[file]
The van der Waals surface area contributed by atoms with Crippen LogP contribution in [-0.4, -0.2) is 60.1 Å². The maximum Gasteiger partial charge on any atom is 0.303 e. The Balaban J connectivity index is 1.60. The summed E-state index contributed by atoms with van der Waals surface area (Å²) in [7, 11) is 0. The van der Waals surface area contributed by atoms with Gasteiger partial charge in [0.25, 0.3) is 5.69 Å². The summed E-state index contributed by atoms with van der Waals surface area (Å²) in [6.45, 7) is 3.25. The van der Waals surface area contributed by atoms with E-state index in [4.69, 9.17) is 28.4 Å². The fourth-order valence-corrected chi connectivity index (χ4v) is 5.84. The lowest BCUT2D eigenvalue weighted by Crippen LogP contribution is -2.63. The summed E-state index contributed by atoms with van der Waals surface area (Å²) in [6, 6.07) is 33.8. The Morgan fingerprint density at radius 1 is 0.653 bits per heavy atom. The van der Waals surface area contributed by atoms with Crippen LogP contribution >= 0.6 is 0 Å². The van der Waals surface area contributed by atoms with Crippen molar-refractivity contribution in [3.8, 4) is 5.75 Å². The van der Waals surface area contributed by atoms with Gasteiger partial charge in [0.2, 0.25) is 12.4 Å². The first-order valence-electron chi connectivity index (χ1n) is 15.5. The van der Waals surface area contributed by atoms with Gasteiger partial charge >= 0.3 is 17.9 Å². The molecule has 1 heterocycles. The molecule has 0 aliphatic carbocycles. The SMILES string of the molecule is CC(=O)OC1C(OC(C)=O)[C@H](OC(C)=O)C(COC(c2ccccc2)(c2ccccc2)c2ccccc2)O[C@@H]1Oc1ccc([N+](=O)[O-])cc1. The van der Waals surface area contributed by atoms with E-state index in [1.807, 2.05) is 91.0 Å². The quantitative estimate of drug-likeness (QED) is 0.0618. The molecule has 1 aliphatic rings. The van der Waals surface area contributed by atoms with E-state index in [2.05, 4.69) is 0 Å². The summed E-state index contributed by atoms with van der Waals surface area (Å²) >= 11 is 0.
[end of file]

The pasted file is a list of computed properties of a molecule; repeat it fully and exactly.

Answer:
The van der Waals surface area contributed by atoms with Crippen LogP contribution in [-0.4, -0.2) is 60.1 Å². The maximum Gasteiger partial charge on any atom is 0.303 e. The Balaban J connectivity index is 1.60. The summed E-state index contributed by atoms with van der Waals surface area (Å²) in [7, 11) is 0. The van der Waals surface area contributed by atoms with Gasteiger partial charge in [0.25, 0.3) is 5.69 Å². The summed E-state index contributed by atoms with van der Waals surface area (Å²) in [6.45, 7) is 3.25. The van der Waals surface area contributed by atoms with E-state index in [4.69, 9.17) is 28.4 Å². The fourth-order valence-corrected chi connectivity index (χ4v) is 5.84. The lowest BCUT2D eigenvalue weighted by Crippen LogP contribution is -2.63. The summed E-state index contributed by atoms with van der Waals surface area (Å²) in [6, 6.07) is 33.8. The Morgan fingerprint density at radius 1 is 0.653 bits per heavy atom. The van der Waals surface area contributed by atoms with Crippen LogP contribution >= 0.6 is 0 Å². The van der Waals surface area contributed by atoms with Crippen molar-refractivity contribution in [3.8, 4) is 5.75 Å². The van der Waals surface area contributed by atoms with Gasteiger partial charge in [0.2, 0.25) is 12.4 Å². The first-order valence-electron chi connectivity index (χ1n) is 15.5. The van der Waals surface area contributed by atoms with Gasteiger partial charge >= 0.3 is 17.9 Å². The molecule has 1 heterocycles. The molecule has 0 aliphatic carbocycles. The SMILES string of the molecule is CC(=O)OC1C(OC(C)=O)[C@H](OC(C)=O)C(COC(c2ccccc2)(c2ccccc2)c2ccccc2)O[C@@H]1Oc1ccc([N+](=O)[O-])cc1. The van der Waals surface area contributed by atoms with E-state index in [1.807, 2.05) is 91.0 Å². The quantitative estimate of drug-likeness (QED) is 0.0618. The molecule has 1 aliphatic rings. The van der Waals surface area contributed by atoms with E-state index in [2.05, 4.69) is 0 Å². The summed E-state index contributed by atoms with van der Waals surface area (Å²) >= 11 is 0.